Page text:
Next time you're out shopping, watch out! HGTV's "Room Crashers" is in stores across America looking for unsuspecting homeowners who could definitely use some help with their home improvement projects. Once he finds his target, designer/contractor (and former Design Star finalist) Todd Davis follows the surprised shoppers home and completely transforms their dull, bland rooms into stunning, eye-popping showpieces.
Runtime: 30 minutes
Room Crashers - Crash Bandicoot 2: Cortex Strikes Back - Netflix
Crash Bandicoot 2: Cortex Strikes Back is a platform video game developed by Naughty Dog and published by Sony Computer Entertainment for the PlayStation. It is the second game in the Crash Bandicoot series, and the sequel to the original game. Taking place on a fictional group of islands near Australia, Crash Bandicoot 2 follows the adventures of the anthropomorphic bandicoot Crash. Crash is abducted by series villain Doctor Neo Cortex, who tricks him into thinking he wants to save the world. Crash is thrust into several parts of N. Sanity Island in order to gather Crystals that will allow Cortex to contain the power of an upcoming planetary alignment and keep the planet from being destroyed. Crash's sister Coco and Cortex's former assistant Doctor Nitrus Brio try to warn him about Cortex, with the latter urging Crash to gather gems instead of crystals. Cortex Strikes Back received generally favorable reviews from critics and was considered to be superior to its predecessor. Much of the praise went to the game's graphics, control and music, with major criticisms varying between the trial-and-error gameplay, lack of level variety, easy boss levels and lack of innovation. The game went on to become one of the best-selling PlayStation video games of all time and replaced its predecessor as the highest-selling Western title in Japan at the time, selling more than 800,000 copies in the country by April 1998. A remake version was included in the Crash Bandicoot N. Sane Trilogy collection, released on the PlayStation 4 in June 2017, and ported to other platforms the following year.
Room Crashers - Development - Netflix
Production of Cortex Strikes Back began in October 1996. Development took place over the course of 13 months on a budget of $2,000,000. The concept art for the game's environments was mainly created by Naughty Dog employees Bob Rafei, Eric Iwasaki, Erick Pangilinan, Charlotte Francis and Jason Rubin. The jungle levels were originally to have featured ground fog, but this was abandoned when magazines and the public began to criticize other developers for using fog to hide polygon count. Sunlight and depth accentuation was experimented with for these levels. Naughty Dog created the sewer levels as a way to work some “dirty” locations in the game. Color contrast was added to the levels to show depth and break up the monotony of sewer pipes. The character of Coco Bandicoot was created by Naughty Dog as a counterbalance to Tawna (Crash's girlfriend in the first game) that would appease Sony Computer Entertainment Japan, who were uncomfortable with a “super sexy” character being alongside Crash. Character designer Charles Zembillas drew the first sketches of Coco on March 18, 1997. For the game, Crash Bandicoot co-creator Andy Gavin programmed a new engine named “Game-Oriented Object LISP 2” (GOOL 2); being three times faster than the previous game's engine, it could handle ten times the animation frames and twice the polygon count. A flat plane z-buffer was created for the game; because the water surfaces and mud in the jungle had to be a flat plane and be exactly flat on the Y-axis, there could be no waves and the subdividing plane could not be at an odd angle. The effect only worked on objects in the foreground and was only used on Crash, some enemies and a few boxes at the same time. The soundtrack of Cortex Strikes Back was written by Josh Mancell from Mutato Muzika, while the sound effects were created by Universal Sound Studios (consisting of Mike Gollom, Ron Horwitz and Kevin Spears). The characters were designed by Charles Zembillas of American Exitus, Incorporated. Clancy Brown provided the voice of Doctor Neo Cortex, Vicki Winters voiced Coco Bandicoot, and Brendan O'Brien voiced Crash Bandicoot, Doctor N. Gin, and Doctor Nitrus Brio. The game was unveiled at the Electronic Entertainment Expo in Atlanta, Georgia in June 1997 to a positive response from the game industry. The game went into the alpha stage in August 1997. Around that time, Dan Arey, the lead designer of Gex: Enter the Gecko, joined Naughty Dog and streamlined the level design. A death animation in which Crash is squashed into a stunned head and feet was altered for the Japanese version of the game due to its resemblance to the severed head and shoes left by a serial killer loose in Japan at the time.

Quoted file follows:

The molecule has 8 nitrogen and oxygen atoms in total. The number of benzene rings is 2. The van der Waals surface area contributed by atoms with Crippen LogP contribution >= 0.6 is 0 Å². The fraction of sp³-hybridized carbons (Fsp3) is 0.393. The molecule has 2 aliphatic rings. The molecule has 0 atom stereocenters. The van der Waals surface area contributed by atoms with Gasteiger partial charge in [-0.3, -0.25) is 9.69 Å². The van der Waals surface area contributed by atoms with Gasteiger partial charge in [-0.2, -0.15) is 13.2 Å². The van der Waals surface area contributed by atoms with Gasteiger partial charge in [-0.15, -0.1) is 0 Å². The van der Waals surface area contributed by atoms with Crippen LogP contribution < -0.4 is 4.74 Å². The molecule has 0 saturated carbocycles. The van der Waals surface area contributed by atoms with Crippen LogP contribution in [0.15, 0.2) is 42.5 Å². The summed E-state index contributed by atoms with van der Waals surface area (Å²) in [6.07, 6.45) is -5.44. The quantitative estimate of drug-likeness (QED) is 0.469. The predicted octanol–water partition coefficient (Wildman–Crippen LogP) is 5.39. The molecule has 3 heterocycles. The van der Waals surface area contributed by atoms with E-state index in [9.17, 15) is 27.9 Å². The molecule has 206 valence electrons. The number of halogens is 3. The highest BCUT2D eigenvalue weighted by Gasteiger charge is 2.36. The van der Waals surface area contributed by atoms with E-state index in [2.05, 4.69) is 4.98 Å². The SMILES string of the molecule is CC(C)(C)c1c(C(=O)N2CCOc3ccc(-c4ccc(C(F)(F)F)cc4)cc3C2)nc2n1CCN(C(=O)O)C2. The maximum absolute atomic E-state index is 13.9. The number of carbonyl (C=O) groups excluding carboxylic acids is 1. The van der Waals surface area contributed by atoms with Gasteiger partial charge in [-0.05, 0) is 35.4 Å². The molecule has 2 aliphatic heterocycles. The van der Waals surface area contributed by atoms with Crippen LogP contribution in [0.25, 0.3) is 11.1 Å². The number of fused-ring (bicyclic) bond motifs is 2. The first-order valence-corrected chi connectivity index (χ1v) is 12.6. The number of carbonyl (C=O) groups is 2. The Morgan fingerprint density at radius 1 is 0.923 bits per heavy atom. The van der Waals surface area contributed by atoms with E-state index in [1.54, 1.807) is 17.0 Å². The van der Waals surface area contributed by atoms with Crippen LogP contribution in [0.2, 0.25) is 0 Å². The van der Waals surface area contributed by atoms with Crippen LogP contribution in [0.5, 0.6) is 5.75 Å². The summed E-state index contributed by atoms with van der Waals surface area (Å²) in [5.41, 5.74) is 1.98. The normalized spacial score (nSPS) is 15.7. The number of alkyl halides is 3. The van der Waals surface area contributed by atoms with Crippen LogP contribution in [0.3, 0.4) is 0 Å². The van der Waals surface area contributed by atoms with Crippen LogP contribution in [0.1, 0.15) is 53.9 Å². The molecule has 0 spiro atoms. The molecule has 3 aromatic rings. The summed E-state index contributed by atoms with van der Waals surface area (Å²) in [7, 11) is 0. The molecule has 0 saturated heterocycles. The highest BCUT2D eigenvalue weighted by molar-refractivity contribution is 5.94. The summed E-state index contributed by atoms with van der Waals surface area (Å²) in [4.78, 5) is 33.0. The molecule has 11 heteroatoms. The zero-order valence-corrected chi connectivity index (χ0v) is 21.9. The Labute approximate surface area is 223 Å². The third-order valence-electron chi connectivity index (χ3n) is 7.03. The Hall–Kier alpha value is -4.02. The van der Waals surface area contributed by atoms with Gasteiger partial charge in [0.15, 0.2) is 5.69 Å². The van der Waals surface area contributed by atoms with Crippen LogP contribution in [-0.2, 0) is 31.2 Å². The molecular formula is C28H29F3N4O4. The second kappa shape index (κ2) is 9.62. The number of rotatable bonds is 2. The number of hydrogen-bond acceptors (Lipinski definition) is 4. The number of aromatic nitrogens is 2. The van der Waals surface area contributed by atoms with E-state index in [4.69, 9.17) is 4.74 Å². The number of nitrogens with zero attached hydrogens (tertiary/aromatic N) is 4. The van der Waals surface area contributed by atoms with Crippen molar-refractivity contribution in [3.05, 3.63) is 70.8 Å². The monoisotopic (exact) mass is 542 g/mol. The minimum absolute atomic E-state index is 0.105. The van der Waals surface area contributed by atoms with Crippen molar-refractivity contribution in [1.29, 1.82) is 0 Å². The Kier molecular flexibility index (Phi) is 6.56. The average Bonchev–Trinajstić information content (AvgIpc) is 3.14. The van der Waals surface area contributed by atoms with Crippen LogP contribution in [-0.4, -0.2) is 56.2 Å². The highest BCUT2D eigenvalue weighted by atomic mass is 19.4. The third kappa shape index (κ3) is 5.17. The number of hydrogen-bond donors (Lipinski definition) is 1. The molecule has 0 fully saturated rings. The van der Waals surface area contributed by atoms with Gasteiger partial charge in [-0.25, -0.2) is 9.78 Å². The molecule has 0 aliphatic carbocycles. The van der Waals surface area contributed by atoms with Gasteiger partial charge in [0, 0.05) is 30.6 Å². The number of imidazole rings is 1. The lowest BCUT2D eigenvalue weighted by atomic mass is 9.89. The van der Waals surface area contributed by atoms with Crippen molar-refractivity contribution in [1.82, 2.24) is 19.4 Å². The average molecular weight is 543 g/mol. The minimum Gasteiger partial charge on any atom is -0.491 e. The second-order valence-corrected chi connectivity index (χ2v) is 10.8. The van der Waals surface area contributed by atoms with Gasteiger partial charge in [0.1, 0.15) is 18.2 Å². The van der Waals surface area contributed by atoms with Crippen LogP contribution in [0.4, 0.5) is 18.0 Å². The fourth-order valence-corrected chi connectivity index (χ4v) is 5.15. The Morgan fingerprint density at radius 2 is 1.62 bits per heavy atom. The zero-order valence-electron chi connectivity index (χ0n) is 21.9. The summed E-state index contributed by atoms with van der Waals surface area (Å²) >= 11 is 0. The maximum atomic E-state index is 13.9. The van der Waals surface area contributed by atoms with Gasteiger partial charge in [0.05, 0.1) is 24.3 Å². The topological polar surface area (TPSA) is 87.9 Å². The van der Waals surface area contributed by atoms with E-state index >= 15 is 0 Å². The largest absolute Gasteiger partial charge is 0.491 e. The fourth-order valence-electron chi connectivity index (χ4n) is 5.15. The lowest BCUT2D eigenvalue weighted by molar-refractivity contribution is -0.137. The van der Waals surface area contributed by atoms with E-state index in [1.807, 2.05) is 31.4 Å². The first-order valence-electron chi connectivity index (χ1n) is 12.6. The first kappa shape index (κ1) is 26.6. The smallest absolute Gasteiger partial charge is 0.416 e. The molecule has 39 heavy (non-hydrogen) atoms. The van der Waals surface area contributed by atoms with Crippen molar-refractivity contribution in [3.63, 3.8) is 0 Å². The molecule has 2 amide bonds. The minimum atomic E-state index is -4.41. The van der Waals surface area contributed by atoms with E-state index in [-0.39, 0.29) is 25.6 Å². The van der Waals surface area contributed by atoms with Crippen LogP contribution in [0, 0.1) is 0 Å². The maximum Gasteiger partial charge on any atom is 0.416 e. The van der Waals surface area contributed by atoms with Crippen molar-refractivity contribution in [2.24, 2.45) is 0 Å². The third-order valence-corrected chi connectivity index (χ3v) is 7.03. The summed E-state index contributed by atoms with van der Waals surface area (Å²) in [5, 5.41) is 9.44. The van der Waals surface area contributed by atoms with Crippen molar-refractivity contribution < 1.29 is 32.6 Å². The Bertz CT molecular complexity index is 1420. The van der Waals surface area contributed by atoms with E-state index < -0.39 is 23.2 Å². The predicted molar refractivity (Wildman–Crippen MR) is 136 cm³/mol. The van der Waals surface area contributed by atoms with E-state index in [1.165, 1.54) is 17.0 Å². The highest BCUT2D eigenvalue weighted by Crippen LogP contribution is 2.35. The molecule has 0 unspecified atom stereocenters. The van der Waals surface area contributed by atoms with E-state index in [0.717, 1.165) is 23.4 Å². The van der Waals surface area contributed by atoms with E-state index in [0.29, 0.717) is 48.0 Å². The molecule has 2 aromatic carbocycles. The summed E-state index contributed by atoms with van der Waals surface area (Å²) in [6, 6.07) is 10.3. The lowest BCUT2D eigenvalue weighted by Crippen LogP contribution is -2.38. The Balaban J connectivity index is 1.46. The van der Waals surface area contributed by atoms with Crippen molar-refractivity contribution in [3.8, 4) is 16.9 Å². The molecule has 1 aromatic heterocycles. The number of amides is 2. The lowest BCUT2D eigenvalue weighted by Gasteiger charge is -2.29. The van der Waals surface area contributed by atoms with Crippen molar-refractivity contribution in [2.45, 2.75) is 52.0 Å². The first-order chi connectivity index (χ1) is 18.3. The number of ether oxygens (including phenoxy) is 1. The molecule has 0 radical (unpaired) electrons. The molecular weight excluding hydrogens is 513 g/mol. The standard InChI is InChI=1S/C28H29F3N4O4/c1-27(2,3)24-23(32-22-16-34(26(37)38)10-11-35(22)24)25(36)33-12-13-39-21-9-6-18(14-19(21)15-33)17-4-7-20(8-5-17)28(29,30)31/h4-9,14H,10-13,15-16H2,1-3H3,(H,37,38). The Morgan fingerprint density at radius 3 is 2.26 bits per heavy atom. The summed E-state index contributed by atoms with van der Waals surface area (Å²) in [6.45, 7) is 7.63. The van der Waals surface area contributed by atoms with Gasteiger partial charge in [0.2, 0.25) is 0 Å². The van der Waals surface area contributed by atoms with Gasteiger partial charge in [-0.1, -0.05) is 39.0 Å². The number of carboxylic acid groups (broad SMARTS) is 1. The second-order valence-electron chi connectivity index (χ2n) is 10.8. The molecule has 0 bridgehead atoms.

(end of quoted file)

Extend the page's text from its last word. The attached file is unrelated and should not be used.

Room Crashers - References - Netflix